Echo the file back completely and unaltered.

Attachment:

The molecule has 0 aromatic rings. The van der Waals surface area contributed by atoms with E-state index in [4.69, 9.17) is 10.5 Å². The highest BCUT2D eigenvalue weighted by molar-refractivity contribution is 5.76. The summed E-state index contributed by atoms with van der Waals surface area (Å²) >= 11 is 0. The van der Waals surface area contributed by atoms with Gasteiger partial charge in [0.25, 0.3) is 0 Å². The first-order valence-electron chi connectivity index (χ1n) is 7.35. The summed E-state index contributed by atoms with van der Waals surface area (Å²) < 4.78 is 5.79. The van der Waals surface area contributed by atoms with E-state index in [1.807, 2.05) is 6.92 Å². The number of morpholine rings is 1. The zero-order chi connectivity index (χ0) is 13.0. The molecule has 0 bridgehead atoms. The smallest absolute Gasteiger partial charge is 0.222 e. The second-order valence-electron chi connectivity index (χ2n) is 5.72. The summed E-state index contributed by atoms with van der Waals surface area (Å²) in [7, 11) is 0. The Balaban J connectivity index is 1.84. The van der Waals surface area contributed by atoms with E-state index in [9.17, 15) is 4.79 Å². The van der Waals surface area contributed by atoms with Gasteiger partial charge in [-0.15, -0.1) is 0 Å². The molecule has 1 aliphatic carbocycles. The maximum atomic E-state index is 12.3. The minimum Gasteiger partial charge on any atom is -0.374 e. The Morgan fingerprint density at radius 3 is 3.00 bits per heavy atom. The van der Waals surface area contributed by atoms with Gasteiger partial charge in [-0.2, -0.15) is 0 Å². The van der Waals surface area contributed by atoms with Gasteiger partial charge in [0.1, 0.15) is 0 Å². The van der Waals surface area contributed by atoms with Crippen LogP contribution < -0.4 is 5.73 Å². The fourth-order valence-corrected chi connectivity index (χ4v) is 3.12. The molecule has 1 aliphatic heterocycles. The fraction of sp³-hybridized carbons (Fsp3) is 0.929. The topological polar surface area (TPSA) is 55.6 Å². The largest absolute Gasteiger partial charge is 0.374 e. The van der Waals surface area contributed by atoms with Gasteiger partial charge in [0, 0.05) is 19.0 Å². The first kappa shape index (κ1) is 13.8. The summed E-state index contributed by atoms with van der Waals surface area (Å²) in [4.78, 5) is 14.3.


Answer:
The molecule has 0 aromatic rings. The van der Waals surface area contributed by atoms with E-state index in [4.69, 9.17) is 10.5 Å². The highest BCUT2D eigenvalue weighted by molar-refractivity contribution is 5.76. The summed E-state index contributed by atoms with van der Waals surface area (Å²) >= 11 is 0. The van der Waals surface area contributed by atoms with Gasteiger partial charge in [0.25, 0.3) is 0 Å². The first-order valence-electron chi connectivity index (χ1n) is 7.35. The summed E-state index contributed by atoms with van der Waals surface area (Å²) < 4.78 is 5.79. The van der Waals surface area contributed by atoms with E-state index in [1.807, 2.05) is 6.92 Å². The number of morpholine rings is 1. The zero-order chi connectivity index (χ0) is 13.0. The molecule has 0 bridgehead atoms. The smallest absolute Gasteiger partial charge is 0.222 e. The second-order valence-electron chi connectivity index (χ2n) is 5.72. The summed E-state index contributed by atoms with van der Waals surface area (Å²) in [7, 11) is 0. The Balaban J connectivity index is 1.84. The van der Waals surface area contributed by atoms with E-state index in [9.17, 15) is 4.79 Å². The van der Waals surface area contributed by atoms with Gasteiger partial charge in [-0.15, -0.1) is 0 Å². The molecule has 1 aliphatic carbocycles. The maximum atomic E-state index is 12.3. The minimum Gasteiger partial charge on any atom is -0.374 e. The Morgan fingerprint density at radius 3 is 3.00 bits per heavy atom. The van der Waals surface area contributed by atoms with Gasteiger partial charge in [-0.2, -0.15) is 0 Å². The van der Waals surface area contributed by atoms with Gasteiger partial charge in [0.1, 0.15) is 0 Å². The van der Waals surface area contributed by atoms with Crippen LogP contribution < -0.4 is 5.73 Å². The fourth-order valence-corrected chi connectivity index (χ4v) is 3.12. The molecule has 1 aliphatic heterocycles. The fraction of sp³-hybridized carbons (Fsp3) is 0.929. The topological polar surface area (TPSA) is 55.6 Å². The largest absolute Gasteiger partial charge is 0.374 e. The van der Waals surface area contributed by atoms with Gasteiger partial charge in [0, 0.05) is 19.0 Å². The first kappa shape index (κ1) is 13.8. The summed E-state index contributed by atoms with van der Waals surface area (Å²) in [4.78, 5) is 14.3.